Front Page Titles (by Subject) CHAPTER VI.: The Social Pact. - Ideal Empires and Republics. Rousseau's Social Contract, More's Utopia, Bacon's New Atlantis, Campanella's City of the Sun
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CHAPTER VI.: The Social Pact. - Jean-Jacques Rousseau, Ideal Empires and Republics. Rousseau’s Social Contract, More’s Utopia, Bacon’s New Atlantis, Campanella’s City of the Sun 
Ideal Empires and Republics. Rousseau’s Social Contract, More’s Utopia, Bacon’s New Atlantis, Campanella’s City of the Sun, with an Introduction by Charles M. Andrews (Washington: M. Walter Dunne, 1901).
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The Social Pact.
I assume that men have reached a point at which the obstacles that endanger their preservation in the state of nature overcome by their resistance the forces which each individual can exert with a view to maintaining himself in that state. Then this primitive condition cannot longer subsist, and the human race would perish unless it changed its mode of existence.
Now as men cannot create any new forces, but only combine and direct those that exist, they have no other means of self-preservation than to form by aggregation a sum of forces which may overcome the resistance, to put them in action by a single motive power, and to make them work in concert.
This sum of forces can be produced only by the combination of many; but the strength and freedom of each man being the chief instruments of his preservation, how can he pledge them without injuring himself, and without neglecting the cares which he owes to himself? This difficulty, applied to my subject, may be expressed in these terms:—
“To find a form of association which may defend and protect with the whole force of the community the person and property of every associate, and by means of which, coalescing with all, may nevertheless obey only himself, and remain as free as before.” Such is the fundamental problem of which the social contract furnishes the solution.
The clauses of this contract are so determined by the nature of the act that the slightest modification would render them vain and ineffectual; so that, although they have never perhaps been formally enunciated, they are everywhere the same, everywhere tacitly admitted and recognized, until, the social pact being violated, each man regains his original rights and recovers his natural liberty while losing the conventional liberty for which he renounced it.
These clauses, rightly understood, are reducible to one only, viz, the total alienation to the whole community of each associate with all his rights; for, in the first place, since each gives himself up entirely, the conditions are equal for all; and, the conditions being equal for all, no one has any interest in making them burdensome to others.
Further, the alienation being made without reserve, the union is as perfect as it can be, and an individual associate can no longer claim anything; for, if any rights were left to individuals, since there would be no common superior who could judge between them and the public, each, being on some point his own judge, would soon claim to be so on all; the state of nature would still subsist, and the association would necessarily become tyrannical or useless.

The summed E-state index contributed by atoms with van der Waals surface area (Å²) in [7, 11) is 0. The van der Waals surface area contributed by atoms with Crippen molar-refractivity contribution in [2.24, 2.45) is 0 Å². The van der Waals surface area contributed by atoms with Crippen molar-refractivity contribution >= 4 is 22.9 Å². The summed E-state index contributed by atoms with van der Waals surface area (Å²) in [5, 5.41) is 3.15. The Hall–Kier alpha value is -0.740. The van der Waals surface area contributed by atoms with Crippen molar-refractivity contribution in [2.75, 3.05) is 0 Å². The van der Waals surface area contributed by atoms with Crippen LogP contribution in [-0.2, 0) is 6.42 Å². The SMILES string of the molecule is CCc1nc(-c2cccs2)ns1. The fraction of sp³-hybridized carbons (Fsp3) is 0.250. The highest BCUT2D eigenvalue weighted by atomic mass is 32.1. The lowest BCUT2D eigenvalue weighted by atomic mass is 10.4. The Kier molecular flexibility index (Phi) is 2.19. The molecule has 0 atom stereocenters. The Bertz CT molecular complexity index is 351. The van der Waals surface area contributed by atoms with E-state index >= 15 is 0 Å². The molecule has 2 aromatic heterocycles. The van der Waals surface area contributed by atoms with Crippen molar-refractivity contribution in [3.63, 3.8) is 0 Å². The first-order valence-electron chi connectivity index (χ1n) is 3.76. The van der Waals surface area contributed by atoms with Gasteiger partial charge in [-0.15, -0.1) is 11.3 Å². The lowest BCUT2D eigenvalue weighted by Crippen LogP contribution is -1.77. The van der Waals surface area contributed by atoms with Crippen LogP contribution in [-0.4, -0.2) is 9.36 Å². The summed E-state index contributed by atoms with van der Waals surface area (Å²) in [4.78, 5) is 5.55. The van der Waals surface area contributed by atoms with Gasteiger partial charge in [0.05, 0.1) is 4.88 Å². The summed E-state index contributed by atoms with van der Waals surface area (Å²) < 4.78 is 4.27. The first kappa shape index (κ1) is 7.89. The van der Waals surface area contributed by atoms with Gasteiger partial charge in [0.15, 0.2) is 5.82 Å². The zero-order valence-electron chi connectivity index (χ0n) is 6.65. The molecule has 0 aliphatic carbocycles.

In short, each giving himself to all, gives himself to nobody; and as there is not one associate over whom we do not acquire the same rights which we concede to him over ourselves, we gain the equivalent of all that we lose, and more power to preserve what we have.
If, then, we set aside what is not of the essence of the social contract, we shall find that it is reducible to the following terms: “Each of us puts in common his person and his whole power under the supreme direction of the general will; and in return we receive every member as an indivisible part of the whole.”
Forthwith, instead of the individual personalities of all the contracting parties, this act of association produces a moral and collective body, which is composed of as many members as the assembly has voices, and which receives from this same act its unity, its common self (moi), its life, and its will. This public person, which is thus formed by the union of all the individual members, formerly took the name of city, and now takes that of republic or body politic, which is called by its members State when it is passive, sovereign when it is active, power when it is compared to similar bodies. With regard to the asssociates, they take collectively the name of people, and are called individually citizens, as participating in the sovereign power, and subjects, as subjected to the laws of the State. But these terms are often confused and are mistaken one for another; it is sufficient to know how to distinguish them when they are used with complete precision.